The Housing and Development Board (HDB), the national housing authority, was formed in February 1960, taking over housing responsibilities from its predecessor, the Singapore Improvement Trust (SIT). HDB embarked on a massive programme to house the many people living in squatter settlements. Now, more than 80 per cent of Singapore’s population live in HDB flats. Singapore's first estate, Queenstown, was initiated by SIT in the 1950s but was fully developed by HDB. The second town, Toa Payoh, was the first to be planned and designed by HDB. There are now 23 towns across Singapore. David Marshall, leader of the Labour Front, became the first Chief Minister of Singapore. He presided over a shaky government, receiving little cooperation from either the colonial government or the other local pa...

    published: 27 May 2017
  • Philippines 2014 - East Asia Economic Outlook

    http://www.weforum.org/ East Asia has served as the world's main growth engine since the global financial crisis. Despite that, in today's tightening financial conditions globally, how robust is East Asia's growth trajectory? This session was developed in partnership with CNBC. Muhamad Chatib Basri, Minister of Finance of Indonesia Victor L. L. Chu, Chairman and Chief Executive Officer, First Eastern Investment Group, Hong Kong SAR; World Economic Forum Foundation Board Member; Global Agenda Council on Japan Anthony F. Fernandes, Group Chief Executive Officer, AirAsia, Malaysia; Young Global Leader Alumnus Lee Il-Houng, Ambassador for International Cooperation and G20 Sherpa, Republic of Korea Cesar V. Purisima, Secretary of Finance of the Philippines Moderated by Martin Soong, Anchor...

    published: 04 Jun 2014
  • East Asia 2011 Financial Fault Lines Averting Aftershocks in Asia

    published: 07 Feb 2017
  • East Asia - Net Financial Flows, Multilateral - Time Lapse

    Based on the data freely available at data.worldbank.org

    published: 07 Jan 2017
  • South East Asia - Net Financial Flows, Imf Concessional - Time Lapse

    Based on the data freely available at data.worldbank.org

    published: 05 Jan 2017
  • South East Asia - Net Financial Flows, Others - Time Lapse

    Based on the data freely available at data.worldbank.org

    published: 07 Jan 2017
  • South East Asia - Net Financial Flows, Ida - Time Lapse

    Based on the data freely available at data.worldbank.org

    published: 05 Jan 2017
developed with YouTube
The Asian Financial Crisis in 1997 - Explanation

The Asian Financial Crisis in 1997 - Explanation

  • Order:
  • Duration: 5:27
  • Updated: 13 Nov 2015
  • views: 24837
videos
CUT from https://www.youtube.com/watch?v=AKXyJkfvkiQ&&
https://wn.com/The_Asian_Financial_Crisis_In_1997_Explanation
What Caused 1997 Asia's Financial Crisis?

What Caused 1997 Asia's Financial Crisis?

  • Order:
  • Duration: 1:27
  • Updated: 25 Nov 2015
  • views: 6315
videos
Welcome to the Investors Trading Academy talking glossary of financial terms and events. Our word of the day is “Asian Crisis” During 1997-98, many of the East Asian tiger economies suffered a severe financial and economic crisis. This had big consequences for the global financial markets, which had become increasingly exposed to the promise that Asia had seemed to offer. The crisis destroyed wealth on a massive scale and sent absolute poverty shooting up. In the banking system alone, corporate loans equivalent to around half of one year's GDP went bad - a destruction of savings on a scale more usually associated with a full-scale war. The precise cause of the crisis remains a matter of debate. Fingers have been pointed at the currency peg adopted by some countries, and a reduction of capital controls in the years before the crisis. Some blamed economic contagion. The crisis brought an end to a then widespread belief that there was a distinct "Asian way" of capitalism that might prove just as successful as capitalism in America or Europe. Instead, critics turned their fire on Asian cronyism, ill-disciplined banking and lack of transparency. In the years following the crisis, most of the countries involved have introduced reforms designed to increase transparency and improve the health of the banking system, although some such as South Korea went much further than others like Indonesia. By Barry Norman, Investors Trading Academy - ITA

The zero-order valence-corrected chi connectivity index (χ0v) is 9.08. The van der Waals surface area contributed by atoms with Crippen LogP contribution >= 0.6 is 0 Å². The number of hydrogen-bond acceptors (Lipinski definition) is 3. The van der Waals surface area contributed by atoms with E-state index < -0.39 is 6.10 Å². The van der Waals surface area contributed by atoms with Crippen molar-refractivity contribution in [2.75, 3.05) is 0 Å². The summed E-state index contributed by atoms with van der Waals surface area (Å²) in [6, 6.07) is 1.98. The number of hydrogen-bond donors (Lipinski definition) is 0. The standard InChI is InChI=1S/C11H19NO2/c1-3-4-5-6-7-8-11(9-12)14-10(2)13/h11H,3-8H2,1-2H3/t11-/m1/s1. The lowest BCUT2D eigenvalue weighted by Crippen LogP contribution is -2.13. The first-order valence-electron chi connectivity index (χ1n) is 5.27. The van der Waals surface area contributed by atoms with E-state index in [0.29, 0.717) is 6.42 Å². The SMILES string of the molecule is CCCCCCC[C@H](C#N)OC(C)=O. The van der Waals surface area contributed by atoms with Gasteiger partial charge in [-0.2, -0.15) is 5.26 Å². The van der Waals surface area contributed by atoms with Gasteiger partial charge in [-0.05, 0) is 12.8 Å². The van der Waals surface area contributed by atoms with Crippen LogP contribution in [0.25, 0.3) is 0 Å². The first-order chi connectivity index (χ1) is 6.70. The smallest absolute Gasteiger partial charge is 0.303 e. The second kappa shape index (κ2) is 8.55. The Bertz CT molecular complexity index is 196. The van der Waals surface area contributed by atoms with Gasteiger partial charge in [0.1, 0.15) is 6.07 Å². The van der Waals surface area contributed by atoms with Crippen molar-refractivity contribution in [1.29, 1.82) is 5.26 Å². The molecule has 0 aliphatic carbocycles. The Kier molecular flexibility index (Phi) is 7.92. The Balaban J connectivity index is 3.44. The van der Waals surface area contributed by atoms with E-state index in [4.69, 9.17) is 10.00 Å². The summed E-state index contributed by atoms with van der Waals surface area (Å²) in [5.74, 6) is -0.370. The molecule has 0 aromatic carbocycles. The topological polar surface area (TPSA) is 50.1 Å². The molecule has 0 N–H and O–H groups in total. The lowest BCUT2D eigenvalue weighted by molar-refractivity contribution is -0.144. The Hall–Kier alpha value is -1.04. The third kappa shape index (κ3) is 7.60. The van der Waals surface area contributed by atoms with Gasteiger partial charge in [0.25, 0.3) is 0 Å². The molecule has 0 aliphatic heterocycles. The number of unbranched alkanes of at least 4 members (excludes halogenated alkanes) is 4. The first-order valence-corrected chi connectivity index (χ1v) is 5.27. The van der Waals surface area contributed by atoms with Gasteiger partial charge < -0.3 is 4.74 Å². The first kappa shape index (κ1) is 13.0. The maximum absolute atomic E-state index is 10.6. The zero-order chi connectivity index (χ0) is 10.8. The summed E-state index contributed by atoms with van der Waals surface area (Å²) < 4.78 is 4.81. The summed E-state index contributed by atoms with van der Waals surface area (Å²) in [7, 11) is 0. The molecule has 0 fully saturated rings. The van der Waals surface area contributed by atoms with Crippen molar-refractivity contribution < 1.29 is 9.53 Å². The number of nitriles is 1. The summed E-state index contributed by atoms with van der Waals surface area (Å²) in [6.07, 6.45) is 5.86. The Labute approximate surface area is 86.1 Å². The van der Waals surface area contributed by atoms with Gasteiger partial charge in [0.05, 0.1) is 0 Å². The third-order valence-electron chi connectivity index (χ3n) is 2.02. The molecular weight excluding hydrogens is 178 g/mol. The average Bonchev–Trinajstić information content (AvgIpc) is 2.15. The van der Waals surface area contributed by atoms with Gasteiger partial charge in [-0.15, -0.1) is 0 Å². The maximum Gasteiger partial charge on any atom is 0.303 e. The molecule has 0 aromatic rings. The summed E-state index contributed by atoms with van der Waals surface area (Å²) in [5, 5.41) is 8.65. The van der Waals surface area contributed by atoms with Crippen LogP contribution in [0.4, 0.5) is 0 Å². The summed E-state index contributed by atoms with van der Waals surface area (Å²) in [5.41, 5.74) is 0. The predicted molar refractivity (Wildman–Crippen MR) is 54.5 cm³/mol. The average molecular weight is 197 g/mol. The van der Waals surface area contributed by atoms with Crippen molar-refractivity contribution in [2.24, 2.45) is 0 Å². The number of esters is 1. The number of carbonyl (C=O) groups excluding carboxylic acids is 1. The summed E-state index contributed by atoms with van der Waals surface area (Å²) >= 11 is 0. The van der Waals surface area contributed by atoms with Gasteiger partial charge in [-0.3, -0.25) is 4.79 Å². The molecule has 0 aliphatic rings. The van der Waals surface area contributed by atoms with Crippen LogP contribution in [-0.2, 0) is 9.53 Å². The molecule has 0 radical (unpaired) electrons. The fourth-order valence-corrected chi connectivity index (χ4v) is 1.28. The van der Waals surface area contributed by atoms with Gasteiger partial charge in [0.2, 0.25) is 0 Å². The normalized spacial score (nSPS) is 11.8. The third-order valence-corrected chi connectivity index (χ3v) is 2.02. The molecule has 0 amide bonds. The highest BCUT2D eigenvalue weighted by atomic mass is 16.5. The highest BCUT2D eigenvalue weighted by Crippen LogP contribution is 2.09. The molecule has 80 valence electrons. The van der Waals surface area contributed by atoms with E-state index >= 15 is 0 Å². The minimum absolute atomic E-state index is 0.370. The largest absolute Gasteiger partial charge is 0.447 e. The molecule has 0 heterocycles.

https://wn.com/What_Caused_1997_Asia's_Financial_Crisis
Financial crisis in Thailand caused by speculative attack | Macroeconomics | Khan Academy

Financial crisis in Thailand caused by speculative attack | Macroeconomics | Khan Academy

  • Order:
  • Duration: 6:33
  • Updated: 14 May 2012
  • views: 100030
videos
How a currency crisis in Thailand led to a banking crisis in the 1990s Watch the next lesson: https://www.khanacademy.org/economics-finance-domain/macroeconomics/forex-trade-topic/currency-reserves/v/math-mechanics-of-thai-banking-crisis?utm_source=YT&utm_medium=Desc&utm_campaign=macroeconomics Missed the previous lesson? https://www.khanacademy.org/economics-finance-domain/macroeconomics/forex-trade-topic/currency-reserves/v/speculative-attack-on-a-currency?utm_source=YT&utm_medium=Desc&utm_campaign=macroeconomics Macroeconomics on Khan Academy: Topics covered in a traditional college level introductory macroeconomics course About Khan Academy: Khan Academy offers practice exercises, instructional videos, and a personalized learning dashboard that empower learners to study at their own pace in and outside of the classroom. We tackle math, science, computer programming, history, art history, economics, and more. Our math missions guide learners from kindergarten to calculus using state-of-the-art, adaptive technology that identifies strengths and learning gaps. We've also partnered with institutions like NASA, The Museum of Modern Art, The California Academy of Sciences, and MIT to offer specialized content. For free. For everyone. Forever. #YouCanLearnAnything Subscribe to Khan Academy's Macroeconomics channel: https://www.youtube.com/channel/UCBytY7pnP0GAHB3C8vDeXvg Subscribe to Khan Academy: https://www.youtube.com/subscription_center?add_user=khanacademy